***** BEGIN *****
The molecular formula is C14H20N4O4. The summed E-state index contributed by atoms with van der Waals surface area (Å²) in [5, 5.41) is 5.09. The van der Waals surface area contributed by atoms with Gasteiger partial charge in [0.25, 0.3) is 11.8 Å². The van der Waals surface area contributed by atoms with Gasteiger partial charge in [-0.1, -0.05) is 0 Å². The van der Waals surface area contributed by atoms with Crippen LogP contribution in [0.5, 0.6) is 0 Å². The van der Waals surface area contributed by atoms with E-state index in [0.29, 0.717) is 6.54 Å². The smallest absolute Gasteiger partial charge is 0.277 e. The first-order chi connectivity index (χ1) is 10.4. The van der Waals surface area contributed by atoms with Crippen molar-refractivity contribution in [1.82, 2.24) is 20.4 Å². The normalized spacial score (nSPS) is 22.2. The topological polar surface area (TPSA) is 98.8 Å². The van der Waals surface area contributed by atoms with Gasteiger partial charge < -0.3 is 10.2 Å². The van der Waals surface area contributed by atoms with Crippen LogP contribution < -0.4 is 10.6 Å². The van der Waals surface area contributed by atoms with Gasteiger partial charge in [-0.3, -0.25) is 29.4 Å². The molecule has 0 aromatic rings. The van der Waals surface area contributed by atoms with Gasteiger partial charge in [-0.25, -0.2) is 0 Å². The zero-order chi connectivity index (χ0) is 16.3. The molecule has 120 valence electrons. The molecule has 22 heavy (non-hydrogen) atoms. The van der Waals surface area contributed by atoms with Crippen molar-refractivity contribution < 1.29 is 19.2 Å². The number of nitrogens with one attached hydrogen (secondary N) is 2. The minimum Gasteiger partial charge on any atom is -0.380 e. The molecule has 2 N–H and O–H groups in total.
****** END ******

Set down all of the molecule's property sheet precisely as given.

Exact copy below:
The molecular formula is C14H20N4O4. The summed E-state index contributed by atoms with van der Waals surface area (Å²) in [5, 5.41) is 5.09. The van der Waals surface area contributed by atoms with Gasteiger partial charge in [0.25, 0.3) is 11.8 Å². The van der Waals surface area contributed by atoms with Gasteiger partial charge in [-0.1, -0.05) is 0 Å². The van der Waals surface area contributed by atoms with Crippen LogP contribution in [0.5, 0.6) is 0 Å². The van der Waals surface area contributed by atoms with E-state index in [0.29, 0.717) is 6.54 Å². The smallest absolute Gasteiger partial charge is 0.277 e. The first-order chi connectivity index (χ1) is 10.4. The van der Waals surface area contributed by atoms with Crippen molar-refractivity contribution in [1.82, 2.24) is 20.4 Å². The normalized spacial score (nSPS) is 22.2. The topological polar surface area (TPSA) is 98.8 Å². The van der Waals surface area contributed by atoms with Gasteiger partial charge < -0.3 is 10.2 Å². The van der Waals surface area contributed by atoms with Crippen LogP contribution < -0.4 is 10.6 Å². The van der Waals surface area contributed by atoms with Gasteiger partial charge in [-0.3, -0.25) is 29.4 Å². The molecule has 0 aromatic rings. The van der Waals surface area contributed by atoms with Gasteiger partial charge in [-0.25, -0.2) is 0 Å². The zero-order chi connectivity index (χ0) is 16.3. The molecule has 120 valence electrons. The molecule has 22 heavy (non-hydrogen) atoms. The van der Waals surface area contributed by atoms with Crippen molar-refractivity contribution < 1.29 is 19.2 Å². The number of nitrogens with one attached hydrogen (secondary N) is 2. The minimum Gasteiger partial charge on any atom is -0.380 e. The molecule has 2 N–H and O–H groups in total.